Saturday, April 2, 2011

Political Affiliation and Scientific Knowledge Levels

Previously on this blog, I've talked about differing intelligence levels and knowledge levels of different political groups. I've also decried the extreme anti-science and anti-intellectual views that have been articulated by conservative spokespersons in the United States. Thus, I was interested in some recent work which suggests that by some metrics the political right is more pro-science than the left. Audacious Epigone showed that GSS data demonstrated that, on average, Republicans are more pro-science and scientifically literate than Democrats. Epigone made no effort to control for variables, such as income, education and race.

Epigone's statement prompted Razib Kahn to do a similar, more detailed analysis focusing on science knowledge and attitudes. Kahn organized the data by political self-identification along the conservative-liberal continuum rather than by an individual's party affiliation. Razib's analysis suggests shows that conservatives and liberals are almost indistinguishable in overall knowledge level. However, when one removes the questions that discuss specific pet issues of the modern right-wing (i.e. those related to evolution and the age of the Earth), conservatives arguably pull ahead slightly in terms of scientific knowledge. At the same time, the data shows that moderates are less scientifically literate and less science-friendly than both conservatives and liberals. On all of the 19 variables that Razib examined, political moderates never come out on top. That is, for each question, sometimes conservatives perform best, and sometimes liberals, but never moderates. This is consistent with other results that show that in general moderates are less intelligent and less educated than other groups. For example, moderates have lower vocabulary scores than the general population. Razib performed additional analysis to try to control for other variables and his piece is worth reading.

This data suggests that there is a significant and underappreciated disconnect between right-wing leaders and self-identifying conservatives. If the individuals on the right right aren't statistically distinguishable from the left when it comes to science issues why do so many conservative politicans go out of their way to make anti-science remarks? There are a variety of possible explanations, but none of them are satisfactory.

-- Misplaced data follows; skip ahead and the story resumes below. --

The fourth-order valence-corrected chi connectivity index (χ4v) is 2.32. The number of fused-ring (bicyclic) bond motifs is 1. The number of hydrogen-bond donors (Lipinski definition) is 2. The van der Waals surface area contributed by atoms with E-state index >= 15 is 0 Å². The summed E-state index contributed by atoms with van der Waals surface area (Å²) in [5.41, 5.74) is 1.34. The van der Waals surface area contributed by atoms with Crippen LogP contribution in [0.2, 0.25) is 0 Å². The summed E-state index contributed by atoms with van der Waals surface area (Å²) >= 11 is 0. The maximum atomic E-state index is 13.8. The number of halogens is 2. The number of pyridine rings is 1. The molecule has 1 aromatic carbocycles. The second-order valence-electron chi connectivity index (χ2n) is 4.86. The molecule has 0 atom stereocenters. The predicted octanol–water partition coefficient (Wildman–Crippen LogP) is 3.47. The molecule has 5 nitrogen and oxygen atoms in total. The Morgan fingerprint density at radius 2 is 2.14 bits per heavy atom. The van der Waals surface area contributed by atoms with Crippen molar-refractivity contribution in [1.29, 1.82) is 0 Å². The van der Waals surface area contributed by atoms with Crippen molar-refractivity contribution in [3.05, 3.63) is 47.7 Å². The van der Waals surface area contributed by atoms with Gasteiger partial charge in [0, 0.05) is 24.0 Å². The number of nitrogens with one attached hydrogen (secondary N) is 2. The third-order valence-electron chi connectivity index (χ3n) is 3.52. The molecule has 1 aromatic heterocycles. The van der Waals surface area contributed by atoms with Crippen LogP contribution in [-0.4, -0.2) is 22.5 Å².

First, many of these anti-science comments have been directed towards biology and matters related to biology (e.g. John McCain's remarks about bear DNA and Sarah Palin's remark about fruit fly research.) It is possible that the religious right's negative attitude towards evolution is carrying over to biology as a whole. However, this doesn't explain the remarks about other scientific areas (such as Bobby Jindal's remark about volcano monitoring). Moreover, although the human evolution question is by far the one with the most extreme difference between liberals and conservatives, (The percentages that accept human evolution according to the GSS are 69% for liberals, 52% for moderates and 39% for conservatives), the other questions suggest that conservative attitudes about evolution have not spread to other areas of biology. For example, when asked if the statement "Antibiotics kill viruses as well as bacteria" is true or false such as understanding that antibiotics cannot harm viruses 60% of liberals answered correctly while 63% of conservatives answered correctly. (The statement is false.)

Second, right-wing leaders may understand that most conservatives are not anti-science but think that the more active conservatve base is heavily anti-science. Without more data, it is hard to test if the active conservative base is substantially more anti-science than rank-and-file conservatives. Eeven if this is the case, it seems there are more effective ways of energizing the conservative base than anti-science rhetoric.

Third, right-wing politicians mayhave erroneously bought into the false stereotypes about their own constituents. Given the prevalence of such stereotypes, this seems most likely. This hypothesis is also difficult to test because politicians aren't going to admit that they've been pandering to rubes. Unfortunately, this belief among the right-wing leaders that conservatives are anti-science could easily act as a self-fulfilling prophecy if it causes pro-science conservatives to either stop being conservative, or causes some conservatives to become more anti-science to fit their tribal allegiance. However, this possibility does have a bright side: If this explanation is correct, then right-wing politicians are likely to be more pro-science in practice than they appear to be in public. Moreover, conservative politicians may act pro-science if they can be convinced that their constituents really aren't as anti-science as the politicians them to be.